into the man who commits perjuries. So a student who means to conceal the offense of a fellow-student or to divert investigation from the right track, though he may not tell an absolute lie, yet is in a lying state of mind, than which many a sudden, unpremedidated lie, struck out by the force of a vehement temptation, is far less 'injurious to character. A lying state of mind in youth has its natural termination in the falsehoods and perjuries of manhood.
When students enter college, they not only continue their civil relations as men, to the officers of the college, but they come under new and special obligations to them. Teachers take on much of the parental relation toward students, and students much of the filial relation towards teachers. A student, then, is bound to assist and defend a teacher as a parent, and a teacher is bound to assist and defend a student as a child.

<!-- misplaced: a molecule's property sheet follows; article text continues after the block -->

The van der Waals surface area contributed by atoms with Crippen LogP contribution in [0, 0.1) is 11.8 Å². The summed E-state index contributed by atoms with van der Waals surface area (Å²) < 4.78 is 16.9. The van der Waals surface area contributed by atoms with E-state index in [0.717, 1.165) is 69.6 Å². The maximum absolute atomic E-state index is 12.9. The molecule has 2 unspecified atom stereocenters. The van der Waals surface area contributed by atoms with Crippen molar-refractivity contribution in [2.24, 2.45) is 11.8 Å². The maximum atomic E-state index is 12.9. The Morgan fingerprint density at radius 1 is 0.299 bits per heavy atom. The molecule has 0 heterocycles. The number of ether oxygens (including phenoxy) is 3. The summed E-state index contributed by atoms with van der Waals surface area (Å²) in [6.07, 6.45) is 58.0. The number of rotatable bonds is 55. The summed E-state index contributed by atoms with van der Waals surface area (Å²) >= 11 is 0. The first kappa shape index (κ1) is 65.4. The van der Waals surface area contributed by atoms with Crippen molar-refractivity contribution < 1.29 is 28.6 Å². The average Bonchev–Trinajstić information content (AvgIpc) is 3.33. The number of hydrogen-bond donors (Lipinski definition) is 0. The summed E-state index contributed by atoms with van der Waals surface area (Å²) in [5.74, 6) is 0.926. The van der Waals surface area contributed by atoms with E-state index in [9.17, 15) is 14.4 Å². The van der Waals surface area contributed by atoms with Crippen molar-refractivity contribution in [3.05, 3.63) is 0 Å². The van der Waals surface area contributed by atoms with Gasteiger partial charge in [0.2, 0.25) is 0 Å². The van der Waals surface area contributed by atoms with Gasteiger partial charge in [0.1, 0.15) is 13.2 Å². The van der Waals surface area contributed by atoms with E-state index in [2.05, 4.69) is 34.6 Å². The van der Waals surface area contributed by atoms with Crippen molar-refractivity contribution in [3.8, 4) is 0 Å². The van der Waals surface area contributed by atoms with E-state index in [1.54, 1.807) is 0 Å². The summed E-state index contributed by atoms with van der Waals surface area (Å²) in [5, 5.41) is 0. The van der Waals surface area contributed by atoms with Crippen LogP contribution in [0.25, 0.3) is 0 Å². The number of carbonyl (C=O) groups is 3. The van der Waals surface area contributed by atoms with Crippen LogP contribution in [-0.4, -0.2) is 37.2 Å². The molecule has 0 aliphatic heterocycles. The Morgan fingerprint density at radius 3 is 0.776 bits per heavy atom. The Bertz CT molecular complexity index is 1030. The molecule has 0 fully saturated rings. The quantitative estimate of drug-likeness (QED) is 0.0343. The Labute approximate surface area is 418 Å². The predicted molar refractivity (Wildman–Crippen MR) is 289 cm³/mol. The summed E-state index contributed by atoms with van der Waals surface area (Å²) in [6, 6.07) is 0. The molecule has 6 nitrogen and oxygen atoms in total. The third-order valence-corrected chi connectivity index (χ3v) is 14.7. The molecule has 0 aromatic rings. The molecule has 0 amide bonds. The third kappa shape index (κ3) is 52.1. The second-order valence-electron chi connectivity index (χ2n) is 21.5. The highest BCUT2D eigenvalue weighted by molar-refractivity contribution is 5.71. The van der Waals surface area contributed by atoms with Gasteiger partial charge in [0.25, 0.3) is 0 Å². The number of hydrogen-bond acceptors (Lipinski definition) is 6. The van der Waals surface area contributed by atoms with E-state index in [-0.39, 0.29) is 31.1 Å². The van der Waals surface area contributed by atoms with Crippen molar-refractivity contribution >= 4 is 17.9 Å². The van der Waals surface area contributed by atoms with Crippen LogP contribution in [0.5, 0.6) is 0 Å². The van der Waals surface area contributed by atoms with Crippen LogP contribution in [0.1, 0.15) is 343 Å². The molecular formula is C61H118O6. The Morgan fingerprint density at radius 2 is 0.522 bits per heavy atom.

Now, suppose a student should see an incendiary, with torch in hand, ready to set fire to the dwelling in which I and my family are lying in unconscious slumber, ought he not, as a man, to say nothing of his duty as a student, to give an alarm that we may arouse and escape? I think I might put this question to anybody but the incendiary himself, and expect an affirmative answer. But if vices and crimes should become the regular programme, the practical order of exercises in a college, as they would to a great extent do, if the vicious and profligate could secure impunity, through the falsehoods or voluntary dumbness of fellow-students; then, surely, all that is most valuable and precious in a college would be destroyed in the most deplorable way; and, for one, I would a hundred times rather have an incendiary set fire to my house, while I was asleep, than to bear the shame of the downfall of an institution under my charge, through the misconduct of its attendants. And in the eyes of all right-minded men, it is a far lighter offense to destroy a mere physical dwelling of wood or stone than to destroy that moral fabric, which is implied by the very name of an Educational Institution.